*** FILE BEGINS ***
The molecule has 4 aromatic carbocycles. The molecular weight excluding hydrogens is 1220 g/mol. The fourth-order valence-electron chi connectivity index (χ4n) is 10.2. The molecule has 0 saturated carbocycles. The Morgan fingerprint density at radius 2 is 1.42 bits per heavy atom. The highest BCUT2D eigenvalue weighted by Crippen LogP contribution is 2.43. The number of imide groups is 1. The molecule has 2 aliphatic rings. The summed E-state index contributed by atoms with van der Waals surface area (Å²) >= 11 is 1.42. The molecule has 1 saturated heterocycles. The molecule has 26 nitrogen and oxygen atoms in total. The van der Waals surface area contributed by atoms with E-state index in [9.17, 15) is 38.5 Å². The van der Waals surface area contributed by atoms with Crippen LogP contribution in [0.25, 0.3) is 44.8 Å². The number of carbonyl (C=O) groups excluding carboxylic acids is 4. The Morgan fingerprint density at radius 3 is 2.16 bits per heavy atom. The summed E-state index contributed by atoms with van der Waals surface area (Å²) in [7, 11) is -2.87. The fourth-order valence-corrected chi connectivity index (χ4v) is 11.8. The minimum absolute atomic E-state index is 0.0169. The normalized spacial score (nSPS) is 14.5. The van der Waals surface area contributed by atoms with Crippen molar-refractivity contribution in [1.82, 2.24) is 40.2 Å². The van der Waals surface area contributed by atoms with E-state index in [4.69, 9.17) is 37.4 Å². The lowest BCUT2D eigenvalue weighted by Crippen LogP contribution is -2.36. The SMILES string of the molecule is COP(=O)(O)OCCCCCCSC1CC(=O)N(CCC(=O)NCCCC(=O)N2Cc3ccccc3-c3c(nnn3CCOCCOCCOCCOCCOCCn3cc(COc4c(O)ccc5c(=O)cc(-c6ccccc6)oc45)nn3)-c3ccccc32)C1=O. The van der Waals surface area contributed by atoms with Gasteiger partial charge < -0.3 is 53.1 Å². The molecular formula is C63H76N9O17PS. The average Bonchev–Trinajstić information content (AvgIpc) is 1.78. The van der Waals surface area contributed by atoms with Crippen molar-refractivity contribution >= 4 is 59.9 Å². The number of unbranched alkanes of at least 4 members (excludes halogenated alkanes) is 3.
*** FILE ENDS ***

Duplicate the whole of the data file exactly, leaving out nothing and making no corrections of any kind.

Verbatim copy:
The molecule has 4 aromatic carbocycles. The molecular weight excluding hydrogens is 1220 g/mol. The fourth-order valence-electron chi connectivity index (χ4n) is 10.2. The molecule has 0 saturated carbocycles. The Morgan fingerprint density at radius 2 is 1.42 bits per heavy atom. The highest BCUT2D eigenvalue weighted by Crippen LogP contribution is 2.43. The number of imide groups is 1. The molecule has 2 aliphatic rings. The summed E-state index contributed by atoms with van der Waals surface area (Å²) >= 11 is 1.42. The molecule has 1 saturated heterocycles. The molecule has 26 nitrogen and oxygen atoms in total. The van der Waals surface area contributed by atoms with E-state index in [9.17, 15) is 38.5 Å². The van der Waals surface area contributed by atoms with Crippen LogP contribution in [0.25, 0.3) is 44.8 Å². The number of carbonyl (C=O) groups excluding carboxylic acids is 4. The Morgan fingerprint density at radius 3 is 2.16 bits per heavy atom. The summed E-state index contributed by atoms with van der Waals surface area (Å²) in [7, 11) is -2.87. The fourth-order valence-corrected chi connectivity index (χ4v) is 11.8. The minimum absolute atomic E-state index is 0.0169. The normalized spacial score (nSPS) is 14.5. The van der Waals surface area contributed by atoms with Crippen molar-refractivity contribution in [1.82, 2.24) is 40.2 Å². The van der Waals surface area contributed by atoms with E-state index in [4.69, 9.17) is 37.4 Å². The lowest BCUT2D eigenvalue weighted by Crippen LogP contribution is -2.36. The SMILES string of the molecule is COP(=O)(O)OCCCCCCSC1CC(=O)N(CCC(=O)NCCCC(=O)N2Cc3ccccc3-c3c(nnn3CCOCCOCCOCCOCCOCCn3cc(COc4c(O)ccc5c(=O)cc(-c6ccccc6)oc45)nn3)-c3ccccc32)C1=O. The van der Waals surface area contributed by atoms with Gasteiger partial charge < -0.3 is 53.1 Å². The molecular formula is C63H76N9O17PS. The average Bonchev–Trinajstić information content (AvgIpc) is 1.78. The van der Waals surface area contributed by atoms with Crippen molar-refractivity contribution >= 4 is 59.9 Å². The number of unbranched alkanes of at least 4 members (excludes halogenated alkanes) is 3.